War on Terrorism Shapes up as a Major Issue for 2006 US Elections

Jim MaloneKathy Scarrah

President Bush continues his push to rally domestic support for the U.S.-led effort in Iraq and the overall war on terrorism.  But with congressional elections looming in November, opposition Democratic Party members are not backing away from criticizing the president's handling of Iraq and the war on terror. VOA's Jim Malone takes a closer look.

The president's effort to buttress public support for the situation in Iraq and the overall war on terror began late in 2005 amid opinion polls that showed dwindling public confidence in his handling of both issues.

In recent days, Mr. Bush has remained on the offensive as he described one of the guiding principles of his presidency. "September 11th, 2001, our nation saw that vast oceans and great distances could no longer keep us safe.  I made a decision that day that America will not wait to be attacked again."

Opposition Democrats are somewhat split on what to do about Iraq.  A group that includes Democratic House Leader Nancy Pelosi favors a  withdrawal of U.S. troops over the next several months.  But many Democrats in Congress believe U.S. forces will have to stay much longer in order to help bring stability to Iraq.

And many Democrats are not shy about criticizing the president's overall handling of the war on terror. 

Democratic Senator Joe Biden sits on the Senate Foreign Relations Committee.  He spoke on ABC's This Week program. "The president made a speech four years ago about the axis of evil.   What's happened, George? Korea has four times more nuclear capability than it had before. Iran's on the brink of nuclear capability. Iraq is somewhat in chaos and with Iran's influence growing. They've gotten failing grades from the 9/11 Commission for not protecting our ports, our roads, our highways, and our air lanes."

The president's Republican supporters point to the fact that there have been no further attacks on the U.S. mainland since the 9-11 attacks on New York, Washington and Pennsylvania.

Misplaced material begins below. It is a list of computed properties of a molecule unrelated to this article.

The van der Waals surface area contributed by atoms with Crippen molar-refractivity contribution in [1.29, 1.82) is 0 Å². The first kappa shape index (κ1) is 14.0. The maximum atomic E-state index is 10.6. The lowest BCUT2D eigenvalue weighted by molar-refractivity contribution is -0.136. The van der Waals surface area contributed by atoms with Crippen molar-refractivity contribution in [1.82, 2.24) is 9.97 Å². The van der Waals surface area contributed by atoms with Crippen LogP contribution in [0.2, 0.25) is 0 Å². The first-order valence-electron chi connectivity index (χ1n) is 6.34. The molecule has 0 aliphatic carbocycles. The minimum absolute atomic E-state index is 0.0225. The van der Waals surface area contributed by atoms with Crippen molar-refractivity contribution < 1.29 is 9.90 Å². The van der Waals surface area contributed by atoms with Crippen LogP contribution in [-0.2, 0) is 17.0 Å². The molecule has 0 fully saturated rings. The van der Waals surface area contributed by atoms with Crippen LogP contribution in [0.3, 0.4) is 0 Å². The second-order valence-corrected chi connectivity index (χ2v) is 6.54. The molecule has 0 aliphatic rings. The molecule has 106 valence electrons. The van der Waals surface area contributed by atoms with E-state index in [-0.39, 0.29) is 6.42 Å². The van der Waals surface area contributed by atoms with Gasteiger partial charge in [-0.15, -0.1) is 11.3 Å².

Mr. Bush says the war on terrorism has produced success against al-Qaida.  But he is also quick to warn Americans not to become complacent. "We cannot let the fact that America has not been attacked in four and one-half years since September 11th lull us into an illusion that the threats to our nation have disappeared.  They have not."

Political experts believe the president is right to continue to rally support both for Iraq and the war on terrorism.

Amy Walter is the Senior Editor of The Cook Political Report, a non-partisan publication, which provides analysis of American politics.  "For Republicans and for the President, this is an issue in which they continue to have positive ratings for voters.  In fact, when you look at the whole litany of issues out there that voters are interested in, terrorism is basically the one issue in which Republicans have an advantage over Democrats." 

Miss Walter says since the Vietnam War, when Democrats were associated with the anti-war movement, the Republican Party has been strongly associated with defense and national security issues.

She says Democrats will attempt to find a delicate political balance in advance of the November congressional elections, and the 2008 presidential campaign.

"They want to go up against whoever the Republican nominee is as strong as possible on national security issues, to be credentialed on those issues.  Basically, to say that this is not something that only Republicans can talk about."

Republicans have been encouraged by a slight boost in the president's popularity since he began his series of speeches to buttress support for Iraq and the war on terror. 

But Democrats believe they have an opportunity to make gains in the November election, saying Republicans will be on the defensive over Iraq and domestic issues like the economy, the growing cost of health care and a congressional corruption scandal involving once powerful Republican lobbyist, Jack Abramoff.

Miss Walter agrees. "This is the first midterm election where it looks like we have the traditional makings of a change election, a referendum election. "

One-third of the U.S. Senate and all 435 representatives will be on the November ballot.

This forum has been closed.
There are no comments in this forum. Be first and add one

Featured Videos

Your JavaScript is turned off or you have an old version of Adobe's Flash Player. Get the latest Flash player.
After Paris Attacks, France Steps Up Fight Against ISi
November 24, 2015 3:04 AM
The November 13 Paris attacks have drawn increased attention to Syria, where many of the suspected perpetrators are said to have received training. French President Francois Hollande is working to build a broad international coalition to defeat Islamic State in Syria and in Iraq. Zlatica Hoke reports.

Video After Paris Attacks, France Steps Up Fight Against IS